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Empire Strikes Back: How Star Wars nearly wasn't

It seemed like a complete no-brainer. Star Wars, released in 1977, was a massive (and completely unexpected) success. Few people had any faith in George Lucas’s ‘space opera’ before it came out. The only reason it was written was Lucas couldn’t afford the rights to Flash Gordon, which was the space epic he really wanted to make. But, against the odds, Stars Wars was made and became a cultural phenomenon. So a sequel seemed inevitable. The public were obviously hungry for more and Lucas had much more story to tell. But the road to The Empire Strikes Back was a rocky one and the entire Star Wars franchise nearly stalled at this point.

Many didn't want a sequel

Even though George Lucas had whittled down his original storyline for Star Wars and wanted to finish his space fable, many were worried about making another film. Including George Lucas. The making of Star Wars had been incredibly stressful and he vowed never to direct a film again. Back in the late 1970s, sequels were not as ubiquitous as they are now and were often viewed as cheap cash ins. And many felt that the original Stars Wars would get all the credit no matter how much effort they put into a subsequent film. As the director Irvin Kershner stated, “We had no idea if there was still an audience for another film.”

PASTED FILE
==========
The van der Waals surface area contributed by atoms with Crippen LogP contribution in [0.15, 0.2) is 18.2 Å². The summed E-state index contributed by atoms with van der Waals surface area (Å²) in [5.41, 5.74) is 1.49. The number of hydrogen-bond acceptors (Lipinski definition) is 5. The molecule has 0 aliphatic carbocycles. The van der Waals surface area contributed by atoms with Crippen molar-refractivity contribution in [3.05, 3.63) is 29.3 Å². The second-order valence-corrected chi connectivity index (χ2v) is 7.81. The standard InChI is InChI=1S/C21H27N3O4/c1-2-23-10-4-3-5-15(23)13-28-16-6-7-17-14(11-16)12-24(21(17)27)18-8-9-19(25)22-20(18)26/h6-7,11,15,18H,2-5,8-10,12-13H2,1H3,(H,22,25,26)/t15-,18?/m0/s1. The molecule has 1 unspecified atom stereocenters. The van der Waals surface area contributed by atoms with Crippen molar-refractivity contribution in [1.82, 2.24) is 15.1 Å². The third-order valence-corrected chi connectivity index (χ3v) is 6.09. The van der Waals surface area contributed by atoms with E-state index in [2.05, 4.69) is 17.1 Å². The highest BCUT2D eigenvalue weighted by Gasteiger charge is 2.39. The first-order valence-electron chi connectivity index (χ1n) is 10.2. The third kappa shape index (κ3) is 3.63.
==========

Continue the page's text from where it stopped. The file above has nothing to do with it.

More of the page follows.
George Lucas wanted to avoid directing Empire, due to the pressure of the first film

Lucas didn't want to direct

Though Lucas wanted to avoid directing the next film due to the pressure of the first one, he still wanted complete creative control. His plan was to find a surrogate director that he could mould in his own image and get to do his bidding. But, instead, he hired veteran director, and his former film professor, Irvin Kershner, who had a huge personality and a singular vision. Kersh, as he was known, would not be a Lucas stand-in and would imprint his own ideas onto the film.

It was a huge gamble

Lucas wasn’t impressed by the actions of the Star Wars studio 20th Century Fox and wanted to take complete control of any subsequent films. So he plunged his own money into the production at massive financial risk to himself. But Lucas had a vision of working outside of the Hollywood system and creating a colony of likeminded creative visionaries who would make films without interference from the money men.

The script caused problems